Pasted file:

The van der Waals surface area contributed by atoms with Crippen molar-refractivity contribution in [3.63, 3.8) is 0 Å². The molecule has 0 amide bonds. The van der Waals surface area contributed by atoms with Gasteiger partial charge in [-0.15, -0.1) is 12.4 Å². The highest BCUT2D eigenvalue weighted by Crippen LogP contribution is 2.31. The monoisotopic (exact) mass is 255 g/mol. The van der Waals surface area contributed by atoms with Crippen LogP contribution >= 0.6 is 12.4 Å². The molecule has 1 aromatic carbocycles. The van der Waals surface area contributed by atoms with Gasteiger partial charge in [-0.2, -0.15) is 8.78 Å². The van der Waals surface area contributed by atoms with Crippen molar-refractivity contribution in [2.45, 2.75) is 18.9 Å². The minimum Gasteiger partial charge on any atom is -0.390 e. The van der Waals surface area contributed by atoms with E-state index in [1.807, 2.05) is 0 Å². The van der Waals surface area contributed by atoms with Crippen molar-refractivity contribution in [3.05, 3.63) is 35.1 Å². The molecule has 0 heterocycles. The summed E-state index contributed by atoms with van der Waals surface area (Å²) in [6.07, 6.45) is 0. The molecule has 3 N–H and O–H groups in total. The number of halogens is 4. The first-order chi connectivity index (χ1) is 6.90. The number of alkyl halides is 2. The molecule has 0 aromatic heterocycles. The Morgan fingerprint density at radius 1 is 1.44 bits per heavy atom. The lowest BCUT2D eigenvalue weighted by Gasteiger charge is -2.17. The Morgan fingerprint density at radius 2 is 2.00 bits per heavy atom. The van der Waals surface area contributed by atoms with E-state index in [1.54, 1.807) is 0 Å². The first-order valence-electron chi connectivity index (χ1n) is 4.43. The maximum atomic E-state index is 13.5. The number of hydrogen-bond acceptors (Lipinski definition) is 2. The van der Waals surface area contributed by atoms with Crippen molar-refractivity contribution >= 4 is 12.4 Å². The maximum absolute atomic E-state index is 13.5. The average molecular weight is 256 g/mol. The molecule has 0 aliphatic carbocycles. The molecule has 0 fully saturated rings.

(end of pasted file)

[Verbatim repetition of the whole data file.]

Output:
The van der Waals surface area contributed by atoms with Crippen molar-refractivity contribution in [3.63, 3.8) is 0 Å². The molecule has 0 amide bonds. The van der Waals surface area contributed by atoms with Gasteiger partial charge in [-0.15, -0.1) is 12.4 Å². The highest BCUT2D eigenvalue weighted by Crippen LogP contribution is 2.31. The monoisotopic (exact) mass is 255 g/mol. The van der Waals surface area contributed by atoms with Crippen LogP contribution >= 0.6 is 12.4 Å². The molecule has 1 aromatic carbocycles. The van der Waals surface area contributed by atoms with Gasteiger partial charge in [-0.2, -0.15) is 8.78 Å². The van der Waals surface area contributed by atoms with Crippen molar-refractivity contribution in [2.45, 2.75) is 18.9 Å². The minimum Gasteiger partial charge on any atom is -0.390 e. The van der Waals surface area contributed by atoms with E-state index in [1.807, 2.05) is 0 Å². The van der Waals surface area contributed by atoms with Crippen molar-refractivity contribution in [3.05, 3.63) is 35.1 Å². The molecule has 0 heterocycles. The summed E-state index contributed by atoms with van der Waals surface area (Å²) in [6.07, 6.45) is 0. The molecule has 3 N–H and O–H groups in total. The number of halogens is 4. The first-order chi connectivity index (χ1) is 6.90. The number of alkyl halides is 2. The molecule has 0 aromatic heterocycles. The Morgan fingerprint density at radius 1 is 1.44 bits per heavy atom. The lowest BCUT2D eigenvalue weighted by Gasteiger charge is -2.17. The Morgan fingerprint density at radius 2 is 2.00 bits per heavy atom. The van der Waals surface area contributed by atoms with E-state index in [1.54, 1.807) is 0 Å². The first-order valence-electron chi connectivity index (χ1n) is 4.43. The maximum atomic E-state index is 13.5. The number of hydrogen-bond acceptors (Lipinski definition) is 2. The van der Waals surface area contributed by atoms with Crippen molar-refractivity contribution >= 4 is 12.4 Å². The maximum absolute atomic E-state index is 13.5. The average molecular weight is 256 g/mol. The molecule has 0 aliphatic carbocycles. The molecule has 0 fully saturated rings.